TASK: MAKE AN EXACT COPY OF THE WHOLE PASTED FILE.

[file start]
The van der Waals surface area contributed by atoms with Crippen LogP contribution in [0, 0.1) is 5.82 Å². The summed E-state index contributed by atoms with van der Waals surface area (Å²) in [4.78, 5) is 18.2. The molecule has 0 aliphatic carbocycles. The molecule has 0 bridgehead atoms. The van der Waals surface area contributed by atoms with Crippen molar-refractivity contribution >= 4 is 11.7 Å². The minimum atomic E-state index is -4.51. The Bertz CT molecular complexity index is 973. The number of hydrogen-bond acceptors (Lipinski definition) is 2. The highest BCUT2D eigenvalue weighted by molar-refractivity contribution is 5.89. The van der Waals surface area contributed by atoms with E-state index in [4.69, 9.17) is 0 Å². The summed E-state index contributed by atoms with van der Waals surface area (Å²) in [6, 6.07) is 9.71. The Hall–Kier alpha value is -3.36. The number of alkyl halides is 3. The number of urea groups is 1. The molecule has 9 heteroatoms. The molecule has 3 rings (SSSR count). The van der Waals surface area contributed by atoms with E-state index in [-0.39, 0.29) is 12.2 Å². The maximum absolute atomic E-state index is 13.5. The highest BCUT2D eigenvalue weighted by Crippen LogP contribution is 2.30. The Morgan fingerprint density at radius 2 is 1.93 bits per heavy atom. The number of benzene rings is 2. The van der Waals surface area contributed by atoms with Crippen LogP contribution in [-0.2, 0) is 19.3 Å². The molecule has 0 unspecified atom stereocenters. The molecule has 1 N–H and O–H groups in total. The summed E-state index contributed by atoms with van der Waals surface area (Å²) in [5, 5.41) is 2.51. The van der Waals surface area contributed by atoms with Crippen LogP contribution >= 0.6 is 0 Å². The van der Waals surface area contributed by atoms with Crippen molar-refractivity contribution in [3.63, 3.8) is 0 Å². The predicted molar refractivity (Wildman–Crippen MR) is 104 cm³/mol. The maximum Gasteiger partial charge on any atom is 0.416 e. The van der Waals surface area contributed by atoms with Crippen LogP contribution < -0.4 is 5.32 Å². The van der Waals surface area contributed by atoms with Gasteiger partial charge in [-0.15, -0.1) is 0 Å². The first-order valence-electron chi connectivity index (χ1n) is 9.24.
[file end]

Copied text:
The van der Waals surface area contributed by atoms with Crippen LogP contribution in [0, 0.1) is 5.82 Å². The summed E-state index contributed by atoms with van der Waals surface area (Å²) in [4.78, 5) is 18.2. The molecule has 0 aliphatic carbocycles. The molecule has 0 bridgehead atoms. The van der Waals surface area contributed by atoms with Crippen molar-refractivity contribution >= 4 is 11.7 Å². The minimum atomic E-state index is -4.51. The Bertz CT molecular complexity index is 973. The number of hydrogen-bond acceptors (Lipinski definition) is 2. The highest BCUT2D eigenvalue weighted by molar-refractivity contribution is 5.89. The van der Waals surface area contributed by atoms with E-state index in [4.69, 9.17) is 0 Å². The summed E-state index contributed by atoms with van der Waals surface area (Å²) in [6, 6.07) is 9.71. The Hall–Kier alpha value is -3.36. The number of alkyl halides is 3. The number of urea groups is 1. The molecule has 9 heteroatoms. The molecule has 3 rings (SSSR count). The van der Waals surface area contributed by atoms with E-state index in [-0.39, 0.29) is 12.2 Å². The maximum absolute atomic E-state index is 13.5. The highest BCUT2D eigenvalue weighted by Crippen LogP contribution is 2.30. The Morgan fingerprint density at radius 2 is 1.93 bits per heavy atom. The number of benzene rings is 2. The van der Waals surface area contributed by atoms with Crippen LogP contribution in [-0.2, 0) is 19.3 Å². The molecule has 0 unspecified atom stereocenters. The molecule has 1 N–H and O–H groups in total. The summed E-state index contributed by atoms with van der Waals surface area (Å²) in [5, 5.41) is 2.51. The van der Waals surface area contributed by atoms with Crippen LogP contribution >= 0.6 is 0 Å². The van der Waals surface area contributed by atoms with Crippen molar-refractivity contribution in [3.63, 3.8) is 0 Å². The predicted molar refractivity (Wildman–Crippen MR) is 104 cm³/mol. The maximum Gasteiger partial charge on any atom is 0.416 e. The van der Waals surface area contributed by atoms with Crippen LogP contribution < -0.4 is 5.32 Å². The van der Waals surface area contributed by atoms with Gasteiger partial charge in [-0.15, -0.1) is 0 Å². The first-order valence-electron chi connectivity index (χ1n) is 9.24.